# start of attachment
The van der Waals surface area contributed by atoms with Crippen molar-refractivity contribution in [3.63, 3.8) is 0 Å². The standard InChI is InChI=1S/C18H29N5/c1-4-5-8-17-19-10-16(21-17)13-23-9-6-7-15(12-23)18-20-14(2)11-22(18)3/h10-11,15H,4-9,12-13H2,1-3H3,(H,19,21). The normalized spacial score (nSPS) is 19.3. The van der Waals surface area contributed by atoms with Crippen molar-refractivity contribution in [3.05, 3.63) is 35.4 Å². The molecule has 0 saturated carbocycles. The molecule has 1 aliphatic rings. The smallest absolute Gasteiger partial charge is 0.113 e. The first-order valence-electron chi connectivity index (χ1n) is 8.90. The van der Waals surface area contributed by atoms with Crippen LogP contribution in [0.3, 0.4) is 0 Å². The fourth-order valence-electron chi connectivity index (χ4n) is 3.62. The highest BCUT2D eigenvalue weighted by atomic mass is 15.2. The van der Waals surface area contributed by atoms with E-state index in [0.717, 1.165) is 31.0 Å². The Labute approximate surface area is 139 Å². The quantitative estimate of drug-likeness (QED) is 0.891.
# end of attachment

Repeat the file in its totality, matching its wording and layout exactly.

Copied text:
The van der Waals surface area contributed by atoms with Crippen molar-refractivity contribution in [3.63, 3.8) is 0 Å². The standard InChI is InChI=1S/C18H29N5/c1-4-5-8-17-19-10-16(21-17)13-23-9-6-7-15(12-23)18-20-14(2)11-22(18)3/h10-11,15H,4-9,12-13H2,1-3H3,(H,19,21). The normalized spacial score (nSPS) is 19.3. The van der Waals surface area contributed by atoms with Crippen molar-refractivity contribution in [3.05, 3.63) is 35.4 Å². The molecule has 0 saturated carbocycles. The molecule has 1 aliphatic rings. The smallest absolute Gasteiger partial charge is 0.113 e. The first-order valence-electron chi connectivity index (χ1n) is 8.90. The van der Waals surface area contributed by atoms with Crippen LogP contribution in [0.3, 0.4) is 0 Å². The fourth-order valence-electron chi connectivity index (χ4n) is 3.62. The highest BCUT2D eigenvalue weighted by atomic mass is 15.2. The van der Waals surface area contributed by atoms with E-state index in [0.717, 1.165) is 31.0 Å². The Labute approximate surface area is 139 Å². The quantitative estimate of drug-likeness (QED) is 0.891.